On Wednesday, Sens. Heidi Heitkamp (D-N.D.), Shelley Moore Capito (R-W.Va.), Sheldon Whitehouse (D-R.I.) and John Barrasso (R-Wyo.) will introduce a bill to strengthen tax credits for “carbon capture and storage" projects -- or CCS for short.
The group of 25 co-sponsors of the bill includes both some of the strongest advocates for action to reduce greenhouse-gas emissions, such as Richard J. Durbin (D-Ill.) and Al Franken (D-Minn.), along with senators who have doubted the link between human activity and climate change, like Thad Cochran (R-Miss.) and Barrasso.
Developing CCS technology -- and making it economically viable -- is one of the few climate-related issues that corrals across-the-aisle support. That's because not only does the sequestered carbon dioxide mitigate the impact humans are having on warming the planet, but that captured carbon can be useful to industry. Commercial uses for captured carbon dioxide include injecting it into the ground to push out difficult-to-reach pockets of oil -- a process called "enhanced oil recovery" -- and using it as a raw material in the manufacturing of cement, steel and some industrial chemicals.
"One thing I've discovered since being here is that with almost every issue you can find that lane everybody can agree on," Heitkamp said in an interview. "You may not still have the same motivations, but we may be able to find a path forward to actually achieve a result."
Still, some environmental groups, such as the Sierra Club, say the technological challenge of making CCS work at scale is too great and that there is no guarantee any carbon dioxide stored deep in the Earth won't one day leak and still warm the planet.
To boot, the economic viability of carbon-capture technology, even with government support, remains an open question. Last month, a flagship power plant in Mississippi meant to showcase "clean coal" with Energy Department grant money shuttered its carbon-capture operation after years of financial difficulties.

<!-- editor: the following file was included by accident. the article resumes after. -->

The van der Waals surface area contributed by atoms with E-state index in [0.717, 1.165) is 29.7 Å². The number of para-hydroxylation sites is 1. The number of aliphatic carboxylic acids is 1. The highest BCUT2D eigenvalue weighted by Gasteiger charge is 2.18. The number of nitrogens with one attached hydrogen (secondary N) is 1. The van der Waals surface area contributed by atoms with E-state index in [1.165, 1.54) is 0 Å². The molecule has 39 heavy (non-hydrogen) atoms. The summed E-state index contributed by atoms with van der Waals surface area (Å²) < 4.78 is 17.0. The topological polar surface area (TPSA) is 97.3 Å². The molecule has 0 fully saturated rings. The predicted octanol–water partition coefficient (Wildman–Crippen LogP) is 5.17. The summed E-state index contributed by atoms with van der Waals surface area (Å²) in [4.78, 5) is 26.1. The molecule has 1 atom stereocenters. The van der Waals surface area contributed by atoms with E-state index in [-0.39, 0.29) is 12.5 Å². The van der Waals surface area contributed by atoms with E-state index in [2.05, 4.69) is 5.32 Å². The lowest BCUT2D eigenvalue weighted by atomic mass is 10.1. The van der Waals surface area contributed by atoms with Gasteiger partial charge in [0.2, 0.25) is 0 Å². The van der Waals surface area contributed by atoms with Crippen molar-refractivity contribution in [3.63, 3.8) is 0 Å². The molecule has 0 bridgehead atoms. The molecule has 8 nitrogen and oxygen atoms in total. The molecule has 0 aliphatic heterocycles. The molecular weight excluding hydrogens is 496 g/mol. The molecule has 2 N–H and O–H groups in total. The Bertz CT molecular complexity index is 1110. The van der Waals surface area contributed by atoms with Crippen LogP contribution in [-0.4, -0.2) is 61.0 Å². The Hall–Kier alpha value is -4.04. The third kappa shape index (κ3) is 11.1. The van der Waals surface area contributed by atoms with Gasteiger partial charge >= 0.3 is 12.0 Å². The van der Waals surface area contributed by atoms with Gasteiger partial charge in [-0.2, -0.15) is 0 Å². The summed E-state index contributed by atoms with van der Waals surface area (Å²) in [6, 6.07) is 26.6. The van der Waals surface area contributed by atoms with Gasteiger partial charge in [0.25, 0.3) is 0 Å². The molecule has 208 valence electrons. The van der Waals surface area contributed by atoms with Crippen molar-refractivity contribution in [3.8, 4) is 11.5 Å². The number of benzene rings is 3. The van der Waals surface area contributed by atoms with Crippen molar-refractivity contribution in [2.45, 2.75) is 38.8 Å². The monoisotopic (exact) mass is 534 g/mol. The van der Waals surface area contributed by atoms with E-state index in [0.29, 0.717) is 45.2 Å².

But carbon-capture advocates say the original credit in the tax code, passed in 2008 and listed in Section 45Q, failed to motivate private companies to thoroughly invest in and develop the technology.
"It was a well-intentioned tax credit, but it never worked out as intended," said Brad Crabtree, vice president of the Great Plains Institute, an advocacy group.
The existing law gives firms a $20 tax credit for each metric ton of carbon dioxide stored underground and $10 for each metric ton used in enhanced oil recovery — amounts, Crabtree said, that were not enough to spark private research and development.
The bill would up the current tax credit values to $50 and $35 per metric ton, respectively. Indeed, modeling from the Energy Department suggests that tax credits that high will boost CCS deployment.
The legislation also lifts a cap on the number of tons of CO2 that can receive a tax credit over the lifetime of the program. With at least 35 million of the 75 million authorized tons already claimed by 2014, according to the Internal Revenue Service, many power plants and other carbon emitters are unsure of purchasing and deploying CCS equipment lest the tax credit runs out before they can recoup that investment. The proposal would guarantee that companies receive the tax credit for 12 years.
Heitkamp and Whitehouse have taken a stab at reforming the 45Q tax credits with a similar bill proposed last year, picking up co-sponsorships from Capito and, importantly, Senate Majority Leader Mitch McConnell from the coal-producing state of Kentucky.
But McConnell, who is interested in passing a broad tax reform bill, is not a co-sponsor this time around.
The majority leader "continues to be interested in the progress of carbon capture technology," McConnell spokesman Robert Steurer wrote in an email. "He is currently focused on comprehensive tax reform but this is one of many items that may be discussed during debate."
In separate interviews, both Heitkamp and Capito said the best shot at bolstering the carbon-capture tax credits will likely be through incorporating their proposal in a tax overhaul that has taken a backseat to health care efforts so far.
A similar CCS tax credit bill introduced last year in the House has 50 co-sponsors from both parties. But in the past, House Speaker Paul D. Ryan (R-Wis.) has bucked popular proposals to expand or extend energy tax credits. In late 2016, for example, Ryan chose not to include extensions of tax credits for geothermal pumps and fuel cells backed by McConnell in an end-of-year tax and spending bill.